(NEXSTAR) — Real legends never die — and in Texas (and beyond), the legacy of Tejano music superstar Selena Quintanilla goes on. Sunday, April 16 would have been the singer’s 52nd birthday.

Selena’s groundbreaking career was cut short early after she was murdered in a Corpus Christi motel on March 31, 1995, by her friend and the president of her fan club, Yolanda Saldívar. At the time of her death, Selena was already widely considered “The Queen of Tejano Music” and the “Mexican Madonna” among the Latin community. She was also preparing a major crossover album, “Dreaming of You,” which was released four months after her death.

The murder was international news and catapulted Selena’s name and music to even wider audiences.

A feature film, titled “Selena,” was released in 1997 — grossing over $35 million and launching a then relatively unknown Jennifer Lopez to stardom.

Selena, known for chart-topping hits like “Bidi Bidi Bom Bom,” “Como La Flor,” and “I Could Fall in Love” has continued to influence artists of all generations, including contemporary artists like Beyoncé, Kacey Musgraves, and Drake.

As time goes on, though, how are much younger people thinking of Selena? Are they thinking about her at all? A trip to social media helps reveal that all these years later, “La Leyenda” still reigns as a major influencer.

‘Selena aesthetic’

On TikTok, there’s “SelenaTok” — a section of TikTok generally dedicated to two stars: either Selena Gomez (who is canonically named after Selena Quintanilla) or Selena Quintanilla. Videos pertaining to the latter typically range from users dancing to her music, “pretending to understand the lyrics” or visually paying tribute to the late legend.

One particular TikToker, @viohletta, has garnered over one million followers and 23 million likes through her various makeup and fashion tutorials, a great many of which are dedicated to replicating Selena’s style.

“I enjoy all things beauty and I started out by replicating makeup looks of Latinas such as Victoria Ruffo, Yma Sumac, and Becky G. When I uploaded a Selena-inspired makeup, I received many comments and emails from parents that were excited their children were becoming more in-touch with their Latin culture through TikTok,” Violetta Venegas told Nexstar. “I thought there was something special about that.”

Sammi Corono-Lampa, 4, of Moreno Valley, Calif., a fan of the late singer Selena Quintanilla, sings as she waits with her mother Patty, left, and her grandmother, Teresa, for a posthumous star ceremony on the Hollywood Walk of Fame on Friday, Nov. 3, 2017, in Los Angeles. (Photo by Chris Pizzello/Invision/AP)

Selena’s style impact can be seen in retail, too.

Last month, Forever 21 released its F21 x Selena capsule collection, which featured several T-shirts and tops showcasing the singer. The limited-release collection — created in collaboration with Selena’s family — is still available in several unisex styles at prices ranging from $18 to $40. F21 x Selena is also not Forever 21’s first tribute collaboration, as the popular White Rose collection was released back in 2019.

“Selena Quintanilla understood branding and business,” Venegas says. “Her iconic red lipstick with black eyeliner are and have been a staple in all Latina’s cosmetic bags. She understood that and became relatable to the audience.”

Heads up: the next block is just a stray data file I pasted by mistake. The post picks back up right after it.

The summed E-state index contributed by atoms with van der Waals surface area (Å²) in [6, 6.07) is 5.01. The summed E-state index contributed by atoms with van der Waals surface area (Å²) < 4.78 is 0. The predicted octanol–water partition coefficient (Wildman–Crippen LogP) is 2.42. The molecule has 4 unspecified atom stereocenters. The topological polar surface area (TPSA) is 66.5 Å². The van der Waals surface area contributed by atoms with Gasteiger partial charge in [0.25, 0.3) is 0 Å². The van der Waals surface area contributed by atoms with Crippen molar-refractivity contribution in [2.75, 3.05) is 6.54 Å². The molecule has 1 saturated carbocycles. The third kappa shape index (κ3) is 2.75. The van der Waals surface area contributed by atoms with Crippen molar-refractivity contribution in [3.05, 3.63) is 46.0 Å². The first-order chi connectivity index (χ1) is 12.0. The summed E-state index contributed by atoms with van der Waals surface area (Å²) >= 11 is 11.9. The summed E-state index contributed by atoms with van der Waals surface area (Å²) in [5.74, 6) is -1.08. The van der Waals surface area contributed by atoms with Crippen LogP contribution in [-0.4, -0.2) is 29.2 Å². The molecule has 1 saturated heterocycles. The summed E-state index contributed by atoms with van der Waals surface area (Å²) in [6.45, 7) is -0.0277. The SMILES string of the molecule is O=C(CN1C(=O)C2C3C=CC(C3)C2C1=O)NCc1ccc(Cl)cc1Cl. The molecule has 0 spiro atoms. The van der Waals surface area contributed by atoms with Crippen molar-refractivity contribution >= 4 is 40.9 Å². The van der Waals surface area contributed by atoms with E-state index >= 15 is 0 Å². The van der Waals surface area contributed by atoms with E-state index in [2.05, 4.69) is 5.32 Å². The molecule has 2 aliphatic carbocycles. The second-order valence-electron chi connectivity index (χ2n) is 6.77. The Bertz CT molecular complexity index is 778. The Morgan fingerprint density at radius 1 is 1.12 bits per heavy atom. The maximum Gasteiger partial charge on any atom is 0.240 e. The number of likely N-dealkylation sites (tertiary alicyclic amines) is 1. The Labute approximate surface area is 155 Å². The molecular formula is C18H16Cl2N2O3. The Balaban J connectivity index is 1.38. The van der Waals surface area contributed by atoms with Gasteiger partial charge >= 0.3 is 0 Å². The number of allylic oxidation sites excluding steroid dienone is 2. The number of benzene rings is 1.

Discovering her music

Back in 2021, after the second and final season of Netflix’s “Selena: The Series” aired, one particular song in Selena’s catalog became particularly popular on TikTok — the heart-wrenching ballad “No Me Queda Más.” The social platform was inundated with videos regarding the song’s emotionality, with users reacting to the song after learning the real-life unrequited love that inspired “No Me Queda Más.”

Only 10 months ago, the popular YouTube duo TwinsthenewTrend — who have forged a massive 888,000+ subscriber viewership by releasing first reactions to older music — released their first time hearing Selena’s “Dreaming of You.” The twin brothers, Tim and Fred Williams, were born in 1998 — three years after Quintanilla’s death.

“I could play this one at like 4, 5 in the morning just chilling in the car,” Fred Williams explains in the video. “I’d play this song.”

Just last year at this time, international music superstar Karol G, who is wildly popular among both Gen Z and millennials, performed Selena’s hit “Como La Flor” during her “Bichota Tour.” The Colombian singer has previously covered the artist many other times. Meanwhile, Kali Uchis, a Colombian-American superstar popular with younger audiences, has also covered the singer many times — and even landed in the annals of VOGUE for a Selena-inspired performance outfit.

It isn’t only Latino audiences adoring Selena.

Black TikTok creator Princess Young, who has over 57,000 followers and over 1 million likes, posted a now-viral video last March jokingly explaining that she was “waiting” for Saldivar to be released from prison in 2025.

“Black Selena fans unite,” one commenter replied. “That’s our Queen for real!” the creator responded.

Solidarity over losing her

Missing Selena and the music she didn’t get to make is another trend that can be seen among TikTokers. Despite her wealth of talent while she was alive, Selena’s unmet potential places her among other gone-too-soon music icons like R&B star Aaliyah and pop-soul singer Amy Winehouse.

“Twenty-six years and I’m still not over her death,” writes TikTok star Ivan Antonio Chacon, who is only 23 years old. The video earned over 356,000 likes and thousands of comments by users lamenting Quintanilla.

One user writes, “The fact that I love her and have cried over and she died before I was even born.” Someone else replies, “I fell in love with her after she died and it hurts my soul.”

Though she’s now been gone longer than she was alive, the beauty Selena created in her 23 years continues to go on and on. Happy birthday, Queen!